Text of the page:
It was my second month in Paris. I had explored every corner of my neighbourhood and made it a habit to walk down from Montmartre to the Latin Quarter in search for an idea for the next picture. My sketchbook was filled with rough drawings that eagerly awaited animation on the canvas. All I would need were a few careful strokes of the brush. On that day I started to work on the painting of the Jardin des Plantes and noticed that I had run out of a green colour. Without looking out of the window to see if the weather had changed since the day before, I stepped out into the September afternoon. I spent a good hour in the shop and was looked forward to returning to work. To my utmost astonishment and especially after an unusually dry summer, the clouds burst open. I took shelter from the rainstorm under the roof of a building. Apart from the deafening pounding of the rain, I thought I heard the sound of a piano coming from somewhere behind me. I turned around and saw a beveled glass door. After slowly pressing down a handle, I stepped inside and found myself in a bar.
The room was submerged in cigarette smoke so that I could barely see anyone. Judging by the decibel of raised voices, it was undoubtedly a well attended place. Elbowing my way forward, I noticed a free table in the back corner. As soon as I raised my hand, a young black-haired waitress with the gracefulness and swiftness of a panther came up to me and took my order. In a few minutes she brought me a glass of scotch whiskey. I took a sip and started to look around. There were people of different appearance and occupation. Resembling a flock of pigeons fluttering around a single breadcrumb, a group of young women in silken dresses and veiled hats gathered around a suited gentleman with pencil moustache. He was telling jokes and proudly thrust out his chest whenever the ladies laughed or exchanged approving glances with each other. Two elderly women with cigarette holders, who were seating in front of me, were looking towards the group and shaking their heads reproachfully. The smoke made my eyes prickle as if a thousand needles were stuck inside. I closed my eyes and concentrated on the sounds around me. Through loud chatter I could distinguish again the sound which enticed me here. The piano. The soft swirling of jazz tunes above a black-and-white keyboard, the measured rhythm of its joyous movements and smooth modulations filled my heart with serenity.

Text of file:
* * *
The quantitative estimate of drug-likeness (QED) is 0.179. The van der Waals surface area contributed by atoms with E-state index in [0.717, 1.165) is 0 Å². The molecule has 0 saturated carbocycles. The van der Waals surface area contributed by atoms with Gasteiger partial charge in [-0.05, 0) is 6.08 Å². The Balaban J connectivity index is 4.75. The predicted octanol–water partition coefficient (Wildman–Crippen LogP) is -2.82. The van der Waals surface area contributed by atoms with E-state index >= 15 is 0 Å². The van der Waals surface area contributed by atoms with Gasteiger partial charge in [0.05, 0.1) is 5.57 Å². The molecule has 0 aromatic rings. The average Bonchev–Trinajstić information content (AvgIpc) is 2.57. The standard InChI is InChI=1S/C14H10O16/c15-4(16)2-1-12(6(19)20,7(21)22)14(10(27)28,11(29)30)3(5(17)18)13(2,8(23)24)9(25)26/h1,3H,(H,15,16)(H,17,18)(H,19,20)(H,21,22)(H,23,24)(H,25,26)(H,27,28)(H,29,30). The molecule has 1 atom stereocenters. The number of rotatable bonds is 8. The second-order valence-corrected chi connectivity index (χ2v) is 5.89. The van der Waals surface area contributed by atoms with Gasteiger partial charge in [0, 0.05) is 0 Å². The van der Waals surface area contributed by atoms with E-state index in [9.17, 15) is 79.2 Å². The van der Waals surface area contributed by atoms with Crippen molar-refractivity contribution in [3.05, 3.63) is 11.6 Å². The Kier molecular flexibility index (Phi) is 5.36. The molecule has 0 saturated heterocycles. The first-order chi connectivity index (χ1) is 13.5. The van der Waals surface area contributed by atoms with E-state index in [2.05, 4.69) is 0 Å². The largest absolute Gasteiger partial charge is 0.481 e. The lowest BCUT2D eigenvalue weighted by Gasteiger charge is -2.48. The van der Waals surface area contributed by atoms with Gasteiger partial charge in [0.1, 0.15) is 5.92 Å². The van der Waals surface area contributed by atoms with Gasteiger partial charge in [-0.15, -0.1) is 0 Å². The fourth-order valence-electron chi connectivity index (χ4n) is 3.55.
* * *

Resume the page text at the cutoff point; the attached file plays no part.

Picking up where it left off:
The choir of voices reached a crescendo. Yet, gradually the occasional laughter turned to a murmur and then died down completely. I opened my eyes and saw each and everyone stand facing the half-circle stage raised on a platform. At the back of it, the pianist was seated at the diagonally placed instrument with his hands on his knees. At no more than two arms-lengths apart, a woman was sitting on a high chair with her head low, a microphone stand in front of her. I instantly noted her autumn-coloured hair hanging in waves to her waist. She was wearing a black ankle-length dress, with a matching shawl gently wrapped around her shoulders. For an instant I could swear it was her. It was Patrice. I felt the urge to come closer and greet her when she lifted up her head and broke into a song. Her pale face formed a contrast to dark-red lips, her eyes hidden behind the sunglasses. It was, however, another woman. Her deep slightly raspy voice echoed across the room. After the pianist played the first minor chord and duplicated it an octave higher, he changed to arpeggios. The melancholy melody drifted softly among the audience. The quality of the singer’s voice was mesmerizing. I noticed that she kept singing with her head turned up to the ceiling as if she was singing her heart out to the stars. How mistaken I had always been in thinking that only a piano could most accurately reflect one’s feelings of sorrow and despair. As it turned out, it was the voice of a bereaved woman that was capable of reaching every fiber of your being. I was still shaking like a leaf when she finished her performance and was led off the stage to generous applause. A man with a towel on his shoulder, apparently the barkeeper, took the microphone and said:
“Ladies and gentlemen! Please some more applause for Lady Frisson! Thank you. And we continue our evening with Big Charles at the piano. Enjoy your drinks!”